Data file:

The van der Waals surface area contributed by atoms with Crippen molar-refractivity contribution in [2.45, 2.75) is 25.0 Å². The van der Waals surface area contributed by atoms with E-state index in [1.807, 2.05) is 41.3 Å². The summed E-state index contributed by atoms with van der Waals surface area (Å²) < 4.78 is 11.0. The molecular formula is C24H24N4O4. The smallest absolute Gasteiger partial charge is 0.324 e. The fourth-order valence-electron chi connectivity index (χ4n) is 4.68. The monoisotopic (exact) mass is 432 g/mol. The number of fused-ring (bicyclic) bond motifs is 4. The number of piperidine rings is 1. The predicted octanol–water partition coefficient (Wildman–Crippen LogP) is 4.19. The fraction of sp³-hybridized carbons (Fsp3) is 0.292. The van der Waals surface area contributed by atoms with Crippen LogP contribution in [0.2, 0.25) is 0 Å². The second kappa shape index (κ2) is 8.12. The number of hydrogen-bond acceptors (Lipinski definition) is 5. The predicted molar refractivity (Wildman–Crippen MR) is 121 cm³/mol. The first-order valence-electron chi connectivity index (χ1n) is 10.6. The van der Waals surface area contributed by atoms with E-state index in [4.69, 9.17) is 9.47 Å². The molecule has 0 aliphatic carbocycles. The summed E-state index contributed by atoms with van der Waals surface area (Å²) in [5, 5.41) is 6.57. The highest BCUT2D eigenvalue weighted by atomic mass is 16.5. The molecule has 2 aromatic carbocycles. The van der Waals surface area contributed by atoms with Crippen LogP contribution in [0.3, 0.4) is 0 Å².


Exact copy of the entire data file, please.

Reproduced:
The van der Waals surface area contributed by atoms with Crippen molar-refractivity contribution in [2.45, 2.75) is 25.0 Å². The van der Waals surface area contributed by atoms with E-state index in [1.807, 2.05) is 41.3 Å². The summed E-state index contributed by atoms with van der Waals surface area (Å²) < 4.78 is 11.0. The molecular formula is C24H24N4O4. The smallest absolute Gasteiger partial charge is 0.324 e. The fourth-order valence-electron chi connectivity index (χ4n) is 4.68. The monoisotopic (exact) mass is 432 g/mol. The number of fused-ring (bicyclic) bond motifs is 4. The number of piperidine rings is 1. The predicted octanol–water partition coefficient (Wildman–Crippen LogP) is 4.19. The fraction of sp³-hybridized carbons (Fsp3) is 0.292. The van der Waals surface area contributed by atoms with Crippen LogP contribution in [0.2, 0.25) is 0 Å². The second kappa shape index (κ2) is 8.12. The number of hydrogen-bond acceptors (Lipinski definition) is 5. The predicted molar refractivity (Wildman–Crippen MR) is 121 cm³/mol. The first-order valence-electron chi connectivity index (χ1n) is 10.6. The van der Waals surface area contributed by atoms with E-state index in [4.69, 9.17) is 9.47 Å². The molecule has 0 aliphatic carbocycles. The summed E-state index contributed by atoms with van der Waals surface area (Å²) in [5, 5.41) is 6.57. The highest BCUT2D eigenvalue weighted by atomic mass is 16.5. The molecule has 2 aromatic carbocycles. The van der Waals surface area contributed by atoms with Crippen LogP contribution in [0.3, 0.4) is 0 Å².